Patching some software has become quite convenient, for projects that use GitHub. However, how is this done in general with software on Ubuntu? Here is the workflow as described by colanderman.


Let us assume, I want to fix a bug in a program called terminator, which is deployed in a package of the same name. First step: Get the source!

apt-get source terminator

This downloads three files terminator_0.95-1.diff.gz, terminator_0.95-1.dsc, terminator_0.95.orig.tar.gz, and puts the source into the directory terminator-0.95. The orig tarball contains the pure release code, the diff contains changes from package maintainer, and the dsc some meta data like checksums and signature.

Now there might be some build dependencies, which apt can satisfy for us.

sudo apt-get build-dep terminator


Now fix the bug, add the feature, or do whatever you want with this package.

cd terminator-0.95

My suggestions would be to git init and manage the changes/patches with git, but this is up to you. In the end, you should build the package yourself.


This generates a terminator_0.95-1_all.deb, which you can install on your system.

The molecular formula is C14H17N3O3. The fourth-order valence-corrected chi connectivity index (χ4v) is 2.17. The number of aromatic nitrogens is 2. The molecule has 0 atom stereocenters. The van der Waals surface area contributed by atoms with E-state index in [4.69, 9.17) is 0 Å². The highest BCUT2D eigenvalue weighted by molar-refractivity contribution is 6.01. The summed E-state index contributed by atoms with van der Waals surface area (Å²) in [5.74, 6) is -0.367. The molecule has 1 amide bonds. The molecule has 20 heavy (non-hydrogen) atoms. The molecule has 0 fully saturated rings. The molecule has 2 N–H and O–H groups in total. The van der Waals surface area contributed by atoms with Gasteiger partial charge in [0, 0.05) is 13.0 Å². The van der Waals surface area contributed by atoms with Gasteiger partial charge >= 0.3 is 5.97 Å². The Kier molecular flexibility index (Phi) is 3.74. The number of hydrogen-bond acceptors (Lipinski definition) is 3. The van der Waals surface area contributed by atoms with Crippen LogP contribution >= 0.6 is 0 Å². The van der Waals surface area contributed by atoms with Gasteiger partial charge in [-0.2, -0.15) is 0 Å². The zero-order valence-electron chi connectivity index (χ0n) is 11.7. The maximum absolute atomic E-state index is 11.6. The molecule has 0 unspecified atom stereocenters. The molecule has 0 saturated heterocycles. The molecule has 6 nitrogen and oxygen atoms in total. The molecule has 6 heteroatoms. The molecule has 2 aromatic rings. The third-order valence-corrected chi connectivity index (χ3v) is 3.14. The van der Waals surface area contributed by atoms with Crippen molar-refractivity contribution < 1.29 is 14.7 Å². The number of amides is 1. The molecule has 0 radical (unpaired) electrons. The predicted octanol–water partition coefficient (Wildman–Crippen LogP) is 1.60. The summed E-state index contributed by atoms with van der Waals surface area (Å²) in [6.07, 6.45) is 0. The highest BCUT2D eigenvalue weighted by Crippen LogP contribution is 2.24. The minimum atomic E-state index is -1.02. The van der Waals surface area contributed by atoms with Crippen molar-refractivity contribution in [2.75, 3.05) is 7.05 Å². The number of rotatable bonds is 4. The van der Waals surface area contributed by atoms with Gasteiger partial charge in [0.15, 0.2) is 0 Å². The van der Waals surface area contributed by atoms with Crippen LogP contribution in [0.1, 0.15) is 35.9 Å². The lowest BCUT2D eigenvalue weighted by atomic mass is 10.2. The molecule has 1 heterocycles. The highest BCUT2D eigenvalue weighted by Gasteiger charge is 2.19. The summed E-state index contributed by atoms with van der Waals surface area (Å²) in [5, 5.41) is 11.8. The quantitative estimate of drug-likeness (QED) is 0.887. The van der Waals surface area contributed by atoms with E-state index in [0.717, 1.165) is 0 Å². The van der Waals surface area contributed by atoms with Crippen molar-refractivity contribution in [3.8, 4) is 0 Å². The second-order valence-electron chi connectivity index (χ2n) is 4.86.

sudo dpkg -i terminator_0.95-1_all.deb

The buildpackage will also extend the diff terminator_0.95-1.diff.gz against the original tarball. However, this diff may not have been empty in the beginning, since package maintainers usually must add the debian/ directory.


Now we need to inform the package maintainer of our changes, so they can be integrated into upstream. Ubuntu has a tool, which collects environment information and sends you to Launchpad to enter a bug report for your package.

ubuntu-bug terminator

For Debian the tool is called reportbug.


This process does not directly lead to a bug report for the project, but only for the Ubuntu package. However, it unifies the reporting process, since this differs wildly between projects or even does not exist.

© 2011-04-30